Compared to the Watermen’s Almshouses, prominently sited on Penge High Street, Penge’s ‘other’ almshouses, the King William Naval Asylum on St. John’s Road, are positively retiring. But their story is just as interesting.
The Naval Asylum was made possible by the Queen Dowager Adelaide, widow of William IV.
William had been on the throne during the political turbulence of the early 1830s, at which time Adelaide had been very politically active herself, openly supporting the Tories and opposing Parliamentary reform. She had made herself highly unpopular. When William died and Victoria succeeded in 1837, Adelaide became Queen Dowager. She mostly – though not entirely – dropped her political intrigues, and concentrated on charitable works, and Penge was a beneficiary of this new generosity. In 1840-41 she agreed to contribute as patron to the Watermen’s and Lightermen’s Almshouses. And when in the mid-1840s she decided to establish a new set of almshouses to accommodate the widows of naval officers, Penge again was the chosen location.
The big difference between the Watermen’s Almshouses, and the new King William Naval Asylum, is architectural. As described in the previous post, the Watermen’s Almshouses were designed by George Porter, who finessed his position as Surveyor to the Watermen’s and Lightermen’s Society to land himself the commission, despite having very little architectural experience. The choice of an architect for the Naval Asylum could not have been more different: as an initiative by a leading member of the Royal Family, nothing less than an utterly respectable, utterly reliable, establishment architect would do. And an establishment architect was duly appointed.
Philip Hardwick belonged to an architectural dynasty. His grand-father was an architect, his father was an architect, and his son was an architect. At the time of the Naval Asylum commission he was in his 50s, and had been designing and building high-profile projects for prestigious clients for more than 20 years. He acted as in-house architect and/or surveyor to the St. Katherine’s Dock Co. (this was the great period of dock construction along the Thames), the London & Birmingham Railway Co. (this was also the time of the first great railway boom), and the Duke of Wellington. He had helped design St. Katherine’s Dock, Wellington Barracks, and St. Bartholomew’s Hospital, and had been solely responsible for Goldsmiths’ Hall, the City of London Club, the Euston Arch (the focus of a celebrated, but unsuccessful, conservation battle in the 1960s),
and the Great Hall and Library at Lincoln’s Inn.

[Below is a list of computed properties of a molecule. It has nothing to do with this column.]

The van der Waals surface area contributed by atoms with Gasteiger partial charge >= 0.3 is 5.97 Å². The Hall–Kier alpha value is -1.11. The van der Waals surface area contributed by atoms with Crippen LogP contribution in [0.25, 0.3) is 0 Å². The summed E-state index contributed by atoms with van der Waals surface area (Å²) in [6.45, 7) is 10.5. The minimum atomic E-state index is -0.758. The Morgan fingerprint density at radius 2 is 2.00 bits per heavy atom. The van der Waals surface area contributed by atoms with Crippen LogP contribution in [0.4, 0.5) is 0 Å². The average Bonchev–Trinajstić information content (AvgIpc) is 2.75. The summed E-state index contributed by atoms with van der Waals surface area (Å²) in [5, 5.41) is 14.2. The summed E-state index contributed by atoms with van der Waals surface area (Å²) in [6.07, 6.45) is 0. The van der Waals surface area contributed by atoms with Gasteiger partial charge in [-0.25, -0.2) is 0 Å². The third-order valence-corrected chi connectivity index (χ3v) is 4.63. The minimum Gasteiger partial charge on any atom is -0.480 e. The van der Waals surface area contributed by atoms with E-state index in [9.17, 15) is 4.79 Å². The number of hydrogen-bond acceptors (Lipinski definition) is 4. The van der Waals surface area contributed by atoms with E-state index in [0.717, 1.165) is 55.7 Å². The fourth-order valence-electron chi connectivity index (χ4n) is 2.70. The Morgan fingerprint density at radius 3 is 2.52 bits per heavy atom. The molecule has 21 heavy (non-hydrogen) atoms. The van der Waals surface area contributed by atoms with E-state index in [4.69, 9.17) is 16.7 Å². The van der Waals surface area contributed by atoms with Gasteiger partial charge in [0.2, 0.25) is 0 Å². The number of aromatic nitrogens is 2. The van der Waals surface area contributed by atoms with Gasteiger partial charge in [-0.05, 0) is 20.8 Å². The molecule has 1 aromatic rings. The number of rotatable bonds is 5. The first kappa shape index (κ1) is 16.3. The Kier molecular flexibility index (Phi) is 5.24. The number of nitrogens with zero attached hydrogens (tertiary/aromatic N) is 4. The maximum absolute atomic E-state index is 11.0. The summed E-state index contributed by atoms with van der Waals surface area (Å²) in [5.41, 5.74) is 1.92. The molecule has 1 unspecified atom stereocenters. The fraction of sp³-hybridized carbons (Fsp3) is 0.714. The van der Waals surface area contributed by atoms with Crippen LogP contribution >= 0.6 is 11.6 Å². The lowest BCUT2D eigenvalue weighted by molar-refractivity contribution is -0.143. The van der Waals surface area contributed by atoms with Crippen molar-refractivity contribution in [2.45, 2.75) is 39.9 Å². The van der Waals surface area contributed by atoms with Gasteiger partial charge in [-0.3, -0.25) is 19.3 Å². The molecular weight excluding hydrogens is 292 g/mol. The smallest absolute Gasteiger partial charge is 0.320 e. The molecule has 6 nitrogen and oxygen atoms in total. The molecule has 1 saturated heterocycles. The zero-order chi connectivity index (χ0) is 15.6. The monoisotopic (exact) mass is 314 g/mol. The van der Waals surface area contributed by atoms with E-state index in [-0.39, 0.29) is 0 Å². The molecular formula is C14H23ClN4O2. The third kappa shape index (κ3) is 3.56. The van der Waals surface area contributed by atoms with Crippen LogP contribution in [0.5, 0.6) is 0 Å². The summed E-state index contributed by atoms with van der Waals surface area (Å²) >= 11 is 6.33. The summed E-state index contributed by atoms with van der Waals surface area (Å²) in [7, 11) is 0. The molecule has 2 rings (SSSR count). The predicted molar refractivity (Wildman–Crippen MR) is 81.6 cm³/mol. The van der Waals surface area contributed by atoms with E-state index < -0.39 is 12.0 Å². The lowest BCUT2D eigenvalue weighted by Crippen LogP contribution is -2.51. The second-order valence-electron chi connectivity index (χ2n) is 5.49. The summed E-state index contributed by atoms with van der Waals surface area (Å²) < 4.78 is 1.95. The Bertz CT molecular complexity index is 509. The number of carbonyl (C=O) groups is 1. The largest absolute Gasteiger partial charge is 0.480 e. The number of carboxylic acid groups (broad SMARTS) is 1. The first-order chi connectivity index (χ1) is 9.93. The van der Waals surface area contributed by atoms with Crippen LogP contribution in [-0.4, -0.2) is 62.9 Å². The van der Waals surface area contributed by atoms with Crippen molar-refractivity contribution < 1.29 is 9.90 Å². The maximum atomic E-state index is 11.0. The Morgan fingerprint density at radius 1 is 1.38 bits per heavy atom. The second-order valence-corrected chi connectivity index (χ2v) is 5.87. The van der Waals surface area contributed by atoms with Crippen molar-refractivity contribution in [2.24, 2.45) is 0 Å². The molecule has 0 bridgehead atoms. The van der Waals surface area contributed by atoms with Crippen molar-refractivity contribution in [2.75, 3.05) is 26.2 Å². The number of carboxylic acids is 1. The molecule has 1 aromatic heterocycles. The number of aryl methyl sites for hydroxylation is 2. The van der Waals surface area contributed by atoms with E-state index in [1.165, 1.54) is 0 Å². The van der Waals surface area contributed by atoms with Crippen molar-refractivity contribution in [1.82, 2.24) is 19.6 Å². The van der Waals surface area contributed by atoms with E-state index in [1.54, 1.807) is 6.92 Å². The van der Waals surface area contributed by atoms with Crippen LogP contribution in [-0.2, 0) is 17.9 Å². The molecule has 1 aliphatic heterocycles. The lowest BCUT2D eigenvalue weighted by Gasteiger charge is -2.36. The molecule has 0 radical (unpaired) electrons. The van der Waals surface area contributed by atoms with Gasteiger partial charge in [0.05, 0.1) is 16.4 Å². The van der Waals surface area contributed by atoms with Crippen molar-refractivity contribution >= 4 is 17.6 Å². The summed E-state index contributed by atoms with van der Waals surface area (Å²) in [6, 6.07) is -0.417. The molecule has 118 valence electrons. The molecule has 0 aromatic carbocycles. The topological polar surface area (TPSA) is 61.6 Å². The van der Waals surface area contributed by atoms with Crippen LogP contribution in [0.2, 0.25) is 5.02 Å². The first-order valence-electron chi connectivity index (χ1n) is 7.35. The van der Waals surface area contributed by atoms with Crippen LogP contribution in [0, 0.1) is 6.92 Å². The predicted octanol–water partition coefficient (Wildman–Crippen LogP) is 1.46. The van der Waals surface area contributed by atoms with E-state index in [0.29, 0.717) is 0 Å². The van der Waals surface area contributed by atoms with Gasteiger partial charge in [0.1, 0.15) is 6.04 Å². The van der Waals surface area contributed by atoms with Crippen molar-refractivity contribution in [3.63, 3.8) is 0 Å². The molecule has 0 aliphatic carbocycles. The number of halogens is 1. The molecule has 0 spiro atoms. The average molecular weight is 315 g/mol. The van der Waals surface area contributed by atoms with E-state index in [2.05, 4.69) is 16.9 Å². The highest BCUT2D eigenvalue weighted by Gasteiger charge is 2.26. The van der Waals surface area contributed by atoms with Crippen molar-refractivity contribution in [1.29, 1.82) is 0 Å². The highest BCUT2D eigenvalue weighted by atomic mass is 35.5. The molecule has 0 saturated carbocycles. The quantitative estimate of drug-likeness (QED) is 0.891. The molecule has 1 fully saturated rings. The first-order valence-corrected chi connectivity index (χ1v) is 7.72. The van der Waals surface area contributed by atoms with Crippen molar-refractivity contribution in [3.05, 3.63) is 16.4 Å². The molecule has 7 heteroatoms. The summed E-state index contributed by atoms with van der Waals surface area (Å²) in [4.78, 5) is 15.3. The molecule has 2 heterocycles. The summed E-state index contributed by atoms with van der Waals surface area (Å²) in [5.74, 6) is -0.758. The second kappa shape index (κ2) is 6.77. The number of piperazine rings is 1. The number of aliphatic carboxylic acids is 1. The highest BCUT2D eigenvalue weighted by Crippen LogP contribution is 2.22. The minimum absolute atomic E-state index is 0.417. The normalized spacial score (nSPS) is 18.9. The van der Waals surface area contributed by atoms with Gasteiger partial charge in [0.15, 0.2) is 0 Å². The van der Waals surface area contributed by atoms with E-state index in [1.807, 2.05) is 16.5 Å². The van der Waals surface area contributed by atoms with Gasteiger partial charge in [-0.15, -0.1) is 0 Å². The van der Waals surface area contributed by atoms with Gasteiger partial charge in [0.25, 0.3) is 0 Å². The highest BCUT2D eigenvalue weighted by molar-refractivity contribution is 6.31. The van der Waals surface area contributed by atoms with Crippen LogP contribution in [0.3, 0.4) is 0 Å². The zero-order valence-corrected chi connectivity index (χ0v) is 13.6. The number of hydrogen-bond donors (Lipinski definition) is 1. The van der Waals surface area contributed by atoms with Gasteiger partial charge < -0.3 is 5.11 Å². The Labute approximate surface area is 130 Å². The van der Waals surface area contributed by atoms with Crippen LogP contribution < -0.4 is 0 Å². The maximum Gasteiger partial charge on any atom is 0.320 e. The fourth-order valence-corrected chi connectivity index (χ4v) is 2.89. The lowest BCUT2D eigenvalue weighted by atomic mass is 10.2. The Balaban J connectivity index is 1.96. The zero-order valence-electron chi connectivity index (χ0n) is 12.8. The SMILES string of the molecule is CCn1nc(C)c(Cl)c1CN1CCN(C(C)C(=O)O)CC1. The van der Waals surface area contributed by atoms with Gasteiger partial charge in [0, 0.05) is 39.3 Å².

Hardwick’s favoured style was neo-classical: grandly symmetrical statements of power and tradition, with porticos and pediments and columns in white stone. Goldsmith’s Hall (1829-35) is a good example.
It is very much not to my taste, with an opulence and confidence bordering on smugness. His work at St. Katherine’s Dock, Wellington Barracks, St. Bart’s, the City of London Club, and the massive triumphal Euston Arch, were broadly in the same tradition.
But he was capable of branching out. At Lincoln’s Inn in 1843-5 Hardwick achieved something very different. The style here was Tudor: still ultimately rooted in the classical tradition, but pulled in a different direction firstly by its openness to the Gothic legacy; secondly by its commitment to brick rather than stone; and thirdly (it seems to me) by a certain homeliness, a warmth, which the neo-classical distinctly lacks. I can appreciate Hardwick’s work at Goldsmith’s Hall, but I could never like it in the way that I like his work at Lincoln’s Inn.
The invitation to design the Naval Asylum at Penge must have come very soon after the completion of Lincoln’s Inn. Compared to the sheer scale of most of his commissions, this was a very small job. But it came direct from the Queen Dowager, so Hardwick was hardly likely to turn it down. Consequently, he found himself once more working within the Tudor style – not because he had become a Tudor convert, but simply because this was the accepted style for almshouses. The Watermen’s Almshouses were Tudor, as were the Hickey almshouses in Richmond, the Boot & Shoemakers in Mortlake, the Aged Pilgrims in Peckham, and Dovedale in Battersea.
The King William Naval Asylum is only a few yards from the Watermen’s Almshouses, so comparisons between the two are easy if not inevitable. The Watermen’s is undoubtedly more striking and prominent by virtue of both its location and its design. But according to Pevsner, Hardwick’s Naval Asylum is better: “not only more correct than Porter (the Watermen’s architect) could manage to be, but much more sensitively designed”.
I’m aware that I’m reluctant to agree, because I find the enthusiastic opportunist Porter a more engaging character than the well-connected establishment architect Hardwick. But: character is one thing, and talent is another. I have to admit that Hardwick was the better designer, and the Naval Asylum is the better design.
It is better because it is more fit for purpose – the purpose being the provision of quiet, pleasant, respectable homes for the widows of naval officers: as Pevsner says, the Naval Asylum is “quite humble”.
And it is better because unlike Porter, Hardwick had studied and mastered the Tudor style. So: Hardwick used red brick, where Porter used London stock. Hardwick integrated a black diaper pattern, where Porter had no pattern. And Hardwick made more imaginative use of the Tudor fancy for roofs and chimneys.
Of course, Hardwick had enormous advantages over Porter in terms of time, resources, and experience, including the very recent experience of his Tudor work at Lincoln’s Inn. But it’s no crime to find oneself at an advantage so long as one puts it to good use, and Hardwick did. The result was the Naval Asylum, and Penge is the better for it.